At the very least, ensure whichever vehicle you choose to use is in good repair, is always filled with gasoline (keep the tank half full at minimum), has good tires, as well as all the things you might reasonably need to get it back on the road again, like a full spare and tire changing equipment, jumper cables (but a jump starter power bank is a better option), fluids (like engine oil, coolant), and basics hand tools.
4. EDC – Everyday Carry
This is all the items you take with you when you leave the house. For most of us this would include a wallet or purse, keys, maybe a pocket knife, and hopefully some sort of keychain flashlight like the O.light EOS which I use. If you want a kit that might fit in your pocket then consider the advice given here:
5. FIFO – First In, First Out
In order to keep your food fresh, you need to ensure you’re using the oldest items first, hence, the term FIFO. About the easiest way I know to do that is to use a can rotation system like the cansolidator. I’ve used these for years and love them. My mother-in-law uses some Harvest Food Rotation shelves which, sadly, are difficult to purchase anymore, but if you can find them then they’re definitely worth considering.
FYI, the FIFO technique can apply to anything that you use up regularly, such as personal hygiene supplies (e.g., soap, toothpaste, toilet paper, etc.), matches, medicines, water…you get the idea.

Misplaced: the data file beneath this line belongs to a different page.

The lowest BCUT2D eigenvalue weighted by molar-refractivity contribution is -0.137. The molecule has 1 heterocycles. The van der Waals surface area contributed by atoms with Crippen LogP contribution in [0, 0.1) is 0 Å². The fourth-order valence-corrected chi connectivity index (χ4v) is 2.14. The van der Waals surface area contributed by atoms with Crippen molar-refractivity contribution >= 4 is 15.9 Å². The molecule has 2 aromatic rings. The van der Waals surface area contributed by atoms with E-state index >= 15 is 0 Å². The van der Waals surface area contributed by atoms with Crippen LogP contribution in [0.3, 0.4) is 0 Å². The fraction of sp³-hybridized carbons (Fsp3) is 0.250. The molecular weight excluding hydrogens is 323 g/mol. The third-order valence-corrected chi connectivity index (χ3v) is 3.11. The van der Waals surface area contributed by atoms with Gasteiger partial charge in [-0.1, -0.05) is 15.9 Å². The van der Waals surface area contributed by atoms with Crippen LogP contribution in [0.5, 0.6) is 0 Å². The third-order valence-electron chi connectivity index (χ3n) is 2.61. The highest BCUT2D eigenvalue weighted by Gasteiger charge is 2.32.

6. GHB – Get Home Bag
A get home bag is very much like a bug out bag but though, in my opinion, not nearly as involved. In most cases it’s meant to NOT draw much attention to you (meaning it’s not like an obvious hiking style bug out bag) and typically includes the aforementioned bug out bag basics. But if you want a more completely list, I wrote a book about a get home bag I made for a wife a while back. If you’re short on funds, focus on creating a bug out bag and simply use that as your get home bag by keeping it in your vehicle.
7. IFAK – Individual First Aid Kit
Depending on who you ask, an IFAK could be anything from a simple bag with a few bandages and ointment to an elaborate backpack with tons of gear inside. Honestly, I suggest you don’t go overboard here, especially if you’re not skilled or knowledgeable with how to use most of the more advanced items you might find in a medical kit. Things like a tourniquet come to mind. If you want to create a simple vehicle first aid kit, watch this video or consider a much more involved kit made by AMP-3 Outfitters, but be prepared for sticker shock:
8. KISS – Keep It Simple, Stupid!
I can attest from personal experience that it’s easy to make prepping very complicated. For example, I used to use spreadsheets to track food storage and other gear (I still use spreadsheets for some things) and I even got into hiding food and whatnot in various places around the house and elsewhere. Truth be told, this was becoming tedious and I even began to forget what I had and where, lol.
If you’re just getting started–and even if you’re not–there’s something to be said for keeping things simple; it’s just easier on you and other family members most of the time. That said, you do need to be careful with “keeping all of your eggs in one basket” such as with all of your food storage in one place. If, for instance, that space got crushed or water damaged then you could find yourself completely without. And, of course, this applies to more than merely food, but it’s the easiest example. Spread things out where it makes sense, but don’t go overboard either.